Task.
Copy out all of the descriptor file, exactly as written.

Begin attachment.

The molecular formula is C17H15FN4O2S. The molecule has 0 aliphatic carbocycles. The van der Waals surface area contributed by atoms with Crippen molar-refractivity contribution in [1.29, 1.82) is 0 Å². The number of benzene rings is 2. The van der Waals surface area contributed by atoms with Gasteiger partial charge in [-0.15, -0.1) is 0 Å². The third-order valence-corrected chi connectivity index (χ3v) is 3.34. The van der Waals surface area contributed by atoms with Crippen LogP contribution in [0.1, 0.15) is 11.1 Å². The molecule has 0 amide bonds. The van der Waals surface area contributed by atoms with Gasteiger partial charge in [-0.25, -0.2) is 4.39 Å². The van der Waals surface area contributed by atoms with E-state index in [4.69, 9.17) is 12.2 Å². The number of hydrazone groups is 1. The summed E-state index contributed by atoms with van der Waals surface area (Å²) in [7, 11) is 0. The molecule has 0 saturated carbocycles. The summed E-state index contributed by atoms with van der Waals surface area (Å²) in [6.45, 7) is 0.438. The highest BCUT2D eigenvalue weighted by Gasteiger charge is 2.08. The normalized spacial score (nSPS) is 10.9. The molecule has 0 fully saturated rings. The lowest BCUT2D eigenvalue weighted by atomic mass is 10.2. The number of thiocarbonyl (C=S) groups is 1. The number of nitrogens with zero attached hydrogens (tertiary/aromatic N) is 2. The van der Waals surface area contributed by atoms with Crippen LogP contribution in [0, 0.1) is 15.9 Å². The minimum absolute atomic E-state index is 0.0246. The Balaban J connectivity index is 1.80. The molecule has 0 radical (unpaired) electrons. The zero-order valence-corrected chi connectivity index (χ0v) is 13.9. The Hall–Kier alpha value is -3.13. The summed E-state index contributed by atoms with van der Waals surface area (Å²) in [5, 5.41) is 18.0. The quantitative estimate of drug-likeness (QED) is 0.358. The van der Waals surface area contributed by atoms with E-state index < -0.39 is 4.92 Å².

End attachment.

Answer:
The molecular formula is C17H15FN4O2S. The molecule has 0 aliphatic carbocycles. The van der Waals surface area contributed by atoms with Crippen molar-refractivity contribution in [1.29, 1.82) is 0 Å². The number of benzene rings is 2. The van der Waals surface area contributed by atoms with Gasteiger partial charge in [-0.15, -0.1) is 0 Å². The third-order valence-corrected chi connectivity index (χ3v) is 3.34. The van der Waals surface area contributed by atoms with Crippen LogP contribution in [0.1, 0.15) is 11.1 Å². The molecule has 0 amide bonds. The van der Waals surface area contributed by atoms with Gasteiger partial charge in [-0.25, -0.2) is 4.39 Å². The van der Waals surface area contributed by atoms with E-state index in [4.69, 9.17) is 12.2 Å². The number of hydrazone groups is 1. The summed E-state index contributed by atoms with van der Waals surface area (Å²) in [7, 11) is 0. The molecule has 0 saturated carbocycles. The summed E-state index contributed by atoms with van der Waals surface area (Å²) in [6.45, 7) is 0.438. The highest BCUT2D eigenvalue weighted by Gasteiger charge is 2.08. The normalized spacial score (nSPS) is 10.9. The molecule has 0 fully saturated rings. The lowest BCUT2D eigenvalue weighted by atomic mass is 10.2. The number of thiocarbonyl (C=S) groups is 1. The number of nitrogens with zero attached hydrogens (tertiary/aromatic N) is 2. The van der Waals surface area contributed by atoms with Crippen LogP contribution in [0, 0.1) is 15.9 Å². The minimum absolute atomic E-state index is 0.0246. The Balaban J connectivity index is 1.80. The molecule has 0 radical (unpaired) electrons. The zero-order valence-corrected chi connectivity index (χ0v) is 13.9. The Hall–Kier alpha value is -3.13. The summed E-state index contributed by atoms with van der Waals surface area (Å²) in [5, 5.41) is 18.0. The quantitative estimate of drug-likeness (QED) is 0.358. The van der Waals surface area contributed by atoms with E-state index < -0.39 is 4.92 Å².